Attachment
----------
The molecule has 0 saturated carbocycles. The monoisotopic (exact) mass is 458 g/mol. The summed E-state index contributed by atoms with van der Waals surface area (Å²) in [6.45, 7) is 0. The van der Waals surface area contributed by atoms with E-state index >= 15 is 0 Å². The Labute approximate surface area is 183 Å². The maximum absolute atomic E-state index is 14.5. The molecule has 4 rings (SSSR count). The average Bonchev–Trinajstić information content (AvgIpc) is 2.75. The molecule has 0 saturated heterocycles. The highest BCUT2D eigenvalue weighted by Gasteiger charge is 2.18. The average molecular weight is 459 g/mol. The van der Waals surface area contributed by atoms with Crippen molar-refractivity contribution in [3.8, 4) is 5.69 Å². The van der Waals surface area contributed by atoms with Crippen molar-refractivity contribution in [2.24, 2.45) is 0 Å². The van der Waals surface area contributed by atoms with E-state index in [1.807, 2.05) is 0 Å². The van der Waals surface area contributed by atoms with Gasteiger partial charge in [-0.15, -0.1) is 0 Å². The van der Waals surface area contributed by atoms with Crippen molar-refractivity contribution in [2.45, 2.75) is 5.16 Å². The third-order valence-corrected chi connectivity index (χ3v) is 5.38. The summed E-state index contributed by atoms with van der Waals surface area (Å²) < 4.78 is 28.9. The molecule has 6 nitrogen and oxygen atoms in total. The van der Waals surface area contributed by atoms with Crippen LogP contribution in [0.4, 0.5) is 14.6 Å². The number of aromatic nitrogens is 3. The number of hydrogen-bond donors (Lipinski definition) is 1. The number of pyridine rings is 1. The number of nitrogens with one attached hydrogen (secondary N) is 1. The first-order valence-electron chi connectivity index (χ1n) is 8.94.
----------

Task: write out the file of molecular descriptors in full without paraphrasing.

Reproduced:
The molecule has 0 saturated carbocycles. The monoisotopic (exact) mass is 458 g/mol. The summed E-state index contributed by atoms with van der Waals surface area (Å²) in [6.45, 7) is 0. The van der Waals surface area contributed by atoms with E-state index >= 15 is 0 Å². The Labute approximate surface area is 183 Å². The maximum absolute atomic E-state index is 14.5. The molecule has 4 rings (SSSR count). The average Bonchev–Trinajstić information content (AvgIpc) is 2.75. The molecule has 0 saturated heterocycles. The highest BCUT2D eigenvalue weighted by Gasteiger charge is 2.18. The average molecular weight is 459 g/mol. The van der Waals surface area contributed by atoms with Crippen molar-refractivity contribution in [3.8, 4) is 5.69 Å². The van der Waals surface area contributed by atoms with Crippen molar-refractivity contribution in [2.24, 2.45) is 0 Å². The van der Waals surface area contributed by atoms with E-state index in [1.807, 2.05) is 0 Å². The van der Waals surface area contributed by atoms with Gasteiger partial charge in [-0.15, -0.1) is 0 Å². The van der Waals surface area contributed by atoms with Crippen molar-refractivity contribution in [2.45, 2.75) is 5.16 Å². The third-order valence-corrected chi connectivity index (χ3v) is 5.38. The summed E-state index contributed by atoms with van der Waals surface area (Å²) < 4.78 is 28.9. The molecule has 6 nitrogen and oxygen atoms in total. The van der Waals surface area contributed by atoms with Crippen LogP contribution in [0.4, 0.5) is 14.6 Å². The number of aromatic nitrogens is 3. The number of hydrogen-bond donors (Lipinski definition) is 1. The number of pyridine rings is 1. The number of nitrogens with one attached hydrogen (secondary N) is 1. The first-order valence-electron chi connectivity index (χ1n) is 8.94.